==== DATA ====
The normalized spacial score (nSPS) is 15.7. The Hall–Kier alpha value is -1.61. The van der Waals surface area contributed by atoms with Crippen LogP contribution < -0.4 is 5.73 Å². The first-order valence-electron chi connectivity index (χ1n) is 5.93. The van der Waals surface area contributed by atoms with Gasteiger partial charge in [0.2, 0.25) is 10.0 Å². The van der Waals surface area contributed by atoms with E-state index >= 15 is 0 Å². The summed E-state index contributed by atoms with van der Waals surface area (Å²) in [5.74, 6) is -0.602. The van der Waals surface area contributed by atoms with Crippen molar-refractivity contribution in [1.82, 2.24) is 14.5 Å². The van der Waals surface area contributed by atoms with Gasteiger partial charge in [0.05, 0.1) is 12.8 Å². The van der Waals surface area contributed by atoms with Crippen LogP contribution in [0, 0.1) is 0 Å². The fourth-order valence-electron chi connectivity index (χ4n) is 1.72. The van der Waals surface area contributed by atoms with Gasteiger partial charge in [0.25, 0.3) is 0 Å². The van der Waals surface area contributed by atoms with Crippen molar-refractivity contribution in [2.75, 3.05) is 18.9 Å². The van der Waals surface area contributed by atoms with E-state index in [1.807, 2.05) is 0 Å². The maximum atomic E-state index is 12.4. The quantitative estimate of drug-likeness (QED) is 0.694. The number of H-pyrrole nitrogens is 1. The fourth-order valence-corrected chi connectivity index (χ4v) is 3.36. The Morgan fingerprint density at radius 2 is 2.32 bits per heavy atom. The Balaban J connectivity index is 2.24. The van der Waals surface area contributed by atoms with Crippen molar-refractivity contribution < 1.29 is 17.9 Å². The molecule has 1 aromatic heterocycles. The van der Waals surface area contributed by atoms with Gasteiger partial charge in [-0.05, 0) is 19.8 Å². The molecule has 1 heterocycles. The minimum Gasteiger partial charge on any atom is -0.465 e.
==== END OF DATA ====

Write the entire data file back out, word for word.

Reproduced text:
The normalized spacial score (nSPS) is 15.7. The Hall–Kier alpha value is -1.61. The van der Waals surface area contributed by atoms with Crippen LogP contribution < -0.4 is 5.73 Å². The first-order valence-electron chi connectivity index (χ1n) is 5.93. The van der Waals surface area contributed by atoms with Gasteiger partial charge in [0.2, 0.25) is 10.0 Å². The van der Waals surface area contributed by atoms with E-state index >= 15 is 0 Å². The summed E-state index contributed by atoms with van der Waals surface area (Å²) in [5.74, 6) is -0.602. The van der Waals surface area contributed by atoms with Crippen molar-refractivity contribution in [1.82, 2.24) is 14.5 Å². The van der Waals surface area contributed by atoms with Gasteiger partial charge in [0.05, 0.1) is 12.8 Å². The van der Waals surface area contributed by atoms with Crippen LogP contribution in [0, 0.1) is 0 Å². The fourth-order valence-electron chi connectivity index (χ4n) is 1.72. The van der Waals surface area contributed by atoms with Gasteiger partial charge in [0.25, 0.3) is 0 Å². The van der Waals surface area contributed by atoms with Crippen molar-refractivity contribution in [2.75, 3.05) is 18.9 Å². The van der Waals surface area contributed by atoms with E-state index in [1.807, 2.05) is 0 Å². The maximum atomic E-state index is 12.4. The quantitative estimate of drug-likeness (QED) is 0.694. The number of H-pyrrole nitrogens is 1. The fourth-order valence-corrected chi connectivity index (χ4v) is 3.36. The Morgan fingerprint density at radius 2 is 2.32 bits per heavy atom. The Balaban J connectivity index is 2.24. The van der Waals surface area contributed by atoms with Crippen molar-refractivity contribution < 1.29 is 17.9 Å². The molecule has 1 aromatic heterocycles. The van der Waals surface area contributed by atoms with Gasteiger partial charge in [-0.05, 0) is 19.8 Å². The molecule has 1 heterocycles. The minimum Gasteiger partial charge on any atom is -0.465 e.